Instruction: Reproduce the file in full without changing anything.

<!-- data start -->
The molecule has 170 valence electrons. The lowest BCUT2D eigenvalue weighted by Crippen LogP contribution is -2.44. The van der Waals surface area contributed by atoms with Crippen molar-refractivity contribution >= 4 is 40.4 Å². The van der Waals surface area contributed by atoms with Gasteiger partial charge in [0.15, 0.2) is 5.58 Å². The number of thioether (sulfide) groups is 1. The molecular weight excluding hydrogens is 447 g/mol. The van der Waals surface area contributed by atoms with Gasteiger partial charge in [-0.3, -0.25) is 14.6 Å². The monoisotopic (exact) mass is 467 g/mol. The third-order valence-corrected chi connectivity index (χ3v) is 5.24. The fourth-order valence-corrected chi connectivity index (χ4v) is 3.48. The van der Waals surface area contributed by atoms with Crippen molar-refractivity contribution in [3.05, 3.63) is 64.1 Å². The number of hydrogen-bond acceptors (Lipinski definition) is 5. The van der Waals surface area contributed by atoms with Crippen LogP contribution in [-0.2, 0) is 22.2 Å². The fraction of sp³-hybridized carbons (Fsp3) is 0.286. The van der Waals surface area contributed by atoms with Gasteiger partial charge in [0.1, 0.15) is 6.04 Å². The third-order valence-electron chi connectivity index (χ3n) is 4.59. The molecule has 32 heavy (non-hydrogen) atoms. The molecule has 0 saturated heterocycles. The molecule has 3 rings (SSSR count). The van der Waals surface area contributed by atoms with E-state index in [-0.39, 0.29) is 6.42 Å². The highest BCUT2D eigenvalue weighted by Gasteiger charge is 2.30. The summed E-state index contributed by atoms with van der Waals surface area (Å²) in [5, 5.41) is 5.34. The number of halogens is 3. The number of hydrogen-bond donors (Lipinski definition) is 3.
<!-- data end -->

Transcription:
The molecule has 170 valence electrons. The lowest BCUT2D eigenvalue weighted by Crippen LogP contribution is -2.44. The van der Waals surface area contributed by atoms with Crippen molar-refractivity contribution >= 4 is 40.4 Å². The van der Waals surface area contributed by atoms with Gasteiger partial charge in [0.15, 0.2) is 5.58 Å². The number of thioether (sulfide) groups is 1. The molecular weight excluding hydrogens is 447 g/mol. The van der Waals surface area contributed by atoms with Gasteiger partial charge in [-0.3, -0.25) is 14.6 Å². The monoisotopic (exact) mass is 467 g/mol. The third-order valence-corrected chi connectivity index (χ3v) is 5.24. The fourth-order valence-corrected chi connectivity index (χ4v) is 3.48. The van der Waals surface area contributed by atoms with Crippen molar-refractivity contribution in [3.05, 3.63) is 64.1 Å². The number of hydrogen-bond acceptors (Lipinski definition) is 5. The van der Waals surface area contributed by atoms with Crippen LogP contribution in [-0.2, 0) is 22.2 Å². The fraction of sp³-hybridized carbons (Fsp3) is 0.286. The van der Waals surface area contributed by atoms with Gasteiger partial charge in [0.1, 0.15) is 6.04 Å². The third-order valence-electron chi connectivity index (χ3n) is 4.59. The molecule has 32 heavy (non-hydrogen) atoms. The molecule has 0 saturated heterocycles. The molecule has 3 rings (SSSR count). The van der Waals surface area contributed by atoms with E-state index in [-0.39, 0.29) is 6.42 Å². The highest BCUT2D eigenvalue weighted by Gasteiger charge is 2.30. The summed E-state index contributed by atoms with van der Waals surface area (Å²) in [5, 5.41) is 5.34. The number of halogens is 3. The number of hydrogen-bond donors (Lipinski definition) is 3.